Tennessee has no record of any player handling the punting and placekicking duties on a full-time basis in the same season.
There's a reason: The techniques are different.
Britton Colquitt said that won't stop him.
His father, Craig Colquitt, isn't so sure.
``I'm not as concerned about my mechanics as much as my dad,'' said Colquitt, who ranked seventh in the nation last year with a 44.9-yard punting average. ``He's worried about it.''
Why isn't Britton?
``I've played soccer all my life,'' said Colquitt, a junior. ``The field-goal kicking motion is what I've always done. Punting is the different one. I've worked so much on punting, I don't feel like I'll lose that at all.
``Every time I kick a field goal, it's coming back to me, like playing soccer. That's why it feels so natural. I don't feel mechanics will bother me. It's a different swing, definitely. But it's not going to bother me as much as my dad thinks.
``I know better than my dad.''
Britton's dad knows a thing or two about punting – and kicking. Craig Colquitt led the Vols in punting three consecutive years (1975-77). His high mark: 45.0.
Craig has helped coach both of his sons on the finer points of punting. Oldest son Dustin is an accomplished punter with the Kansas City Chiefs. Britton actually has the stronger leg, and he's got a chance to make his mark in UT history.
Britton, a preseason Playboy All-American, ranks second on UT's all-time chart with a 42.8 career average. If he averages 45 yards his last two seasons, he likely would surpass his cousin, Jimmy Colquitt, at No. 1. Jimmy averaged 43.9 for his career with a high of 46.9.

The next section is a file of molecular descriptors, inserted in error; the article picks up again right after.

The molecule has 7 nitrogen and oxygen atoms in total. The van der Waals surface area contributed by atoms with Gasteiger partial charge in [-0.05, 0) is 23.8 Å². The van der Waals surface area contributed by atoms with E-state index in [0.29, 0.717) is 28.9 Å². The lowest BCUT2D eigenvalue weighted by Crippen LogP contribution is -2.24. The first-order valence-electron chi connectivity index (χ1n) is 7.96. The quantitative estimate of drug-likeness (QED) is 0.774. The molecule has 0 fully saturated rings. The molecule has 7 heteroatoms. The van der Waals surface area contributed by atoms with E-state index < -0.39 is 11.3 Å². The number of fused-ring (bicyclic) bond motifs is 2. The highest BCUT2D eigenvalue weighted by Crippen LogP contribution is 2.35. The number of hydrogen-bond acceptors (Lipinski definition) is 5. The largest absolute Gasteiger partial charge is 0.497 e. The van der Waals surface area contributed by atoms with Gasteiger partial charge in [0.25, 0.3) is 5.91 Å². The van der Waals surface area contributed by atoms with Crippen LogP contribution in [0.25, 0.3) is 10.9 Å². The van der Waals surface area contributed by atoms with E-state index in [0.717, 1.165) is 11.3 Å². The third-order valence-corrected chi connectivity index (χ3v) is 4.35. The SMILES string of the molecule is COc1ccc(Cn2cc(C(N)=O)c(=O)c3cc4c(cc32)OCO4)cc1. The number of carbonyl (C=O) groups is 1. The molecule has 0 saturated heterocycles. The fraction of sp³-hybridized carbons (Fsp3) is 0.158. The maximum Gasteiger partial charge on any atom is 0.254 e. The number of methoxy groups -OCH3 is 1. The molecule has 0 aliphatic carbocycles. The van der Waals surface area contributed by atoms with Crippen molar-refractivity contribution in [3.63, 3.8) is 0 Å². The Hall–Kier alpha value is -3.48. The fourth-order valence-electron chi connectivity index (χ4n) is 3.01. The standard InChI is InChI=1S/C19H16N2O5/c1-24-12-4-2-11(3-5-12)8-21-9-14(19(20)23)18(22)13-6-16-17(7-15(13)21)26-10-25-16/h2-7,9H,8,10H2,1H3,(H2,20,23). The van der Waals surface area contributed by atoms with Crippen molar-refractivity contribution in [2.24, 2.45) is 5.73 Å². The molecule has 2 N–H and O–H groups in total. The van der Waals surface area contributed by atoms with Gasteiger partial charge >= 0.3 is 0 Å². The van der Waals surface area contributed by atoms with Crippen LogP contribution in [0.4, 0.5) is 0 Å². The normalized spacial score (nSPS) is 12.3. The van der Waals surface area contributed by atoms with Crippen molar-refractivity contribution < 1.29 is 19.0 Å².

Third on the career list is Dustin Colquitt (42.6).
Craig is fourth on the chart (42.5).
And since 1975, a Colquitt has led Tennessee in punting 13 times.
But no Tennessee player since at least 1960 has led the team in punting and kick scoring. Plus, there is the added duty of kicking off.
``I think it's going to be fun,'' Colquitt said of trying to be a triple threat. ``Playing soccer and basketball and other sports all my life, it makes me feel like more of an athlete than just a punter.
``Obviously, punting is the most important thing for me and that's my forte. But handling all the duties, if it doesn't stress my leg out too much and I can maintain consistency at both and not let one affect the other in a negative way, then it's fine.
``I enjoy it and I embrace it and I'm excited about doing it.''
Of course, redshirt freshman kicker Daniel Lincoln could have something to say about all this. Lincoln is determined to win the kickoff and placekicking jobs. After being bothered by an injury last year, Lincoln said he's healthy and kicking well. He also said his range is equal to Colquitt's on kickoffs and field goals.
Colquitt said he worked as much during the offseason on punting as he usually does, but he added more kicking to the routine. He said he didn't work much on kickoffs ``because that's such a strain on your leg.''
Colquitt kicked a 52-yard field goal in the spring game. He said his range is about 55 yards. He said he could count on one hand the number of missed field goals he had during the spring. Perhaps that's because he was kicking pressure free.
``I said, `This isn't the end of the world if I miss it; just hit it like an extra point,''' Colquitt said.
If thrust into duty to kick field goals, Colquitt doesn't think he'll stress out.
``I don't think kicking will add much anxiety,'' Colquitt said. ``I've been in big situations. I've been in the back of the end zone (punting) at Florida.''
Colquitt would like to improve on his punting average, which is the fourth-best in school history. He might have trouble reaching Jimmy's 46.9, but Dustin's 45.3 and Craig's 45.0 are within reach.
And he'd like to prove he's versatile.
``I want to be a perfectionist in everything I do,'' Colquitt said. ``If I get a chance to kick, I want to do that as well as I punt.''
He thinks he can.
His dad isn't sure.
We'll find out this fall if father knows best.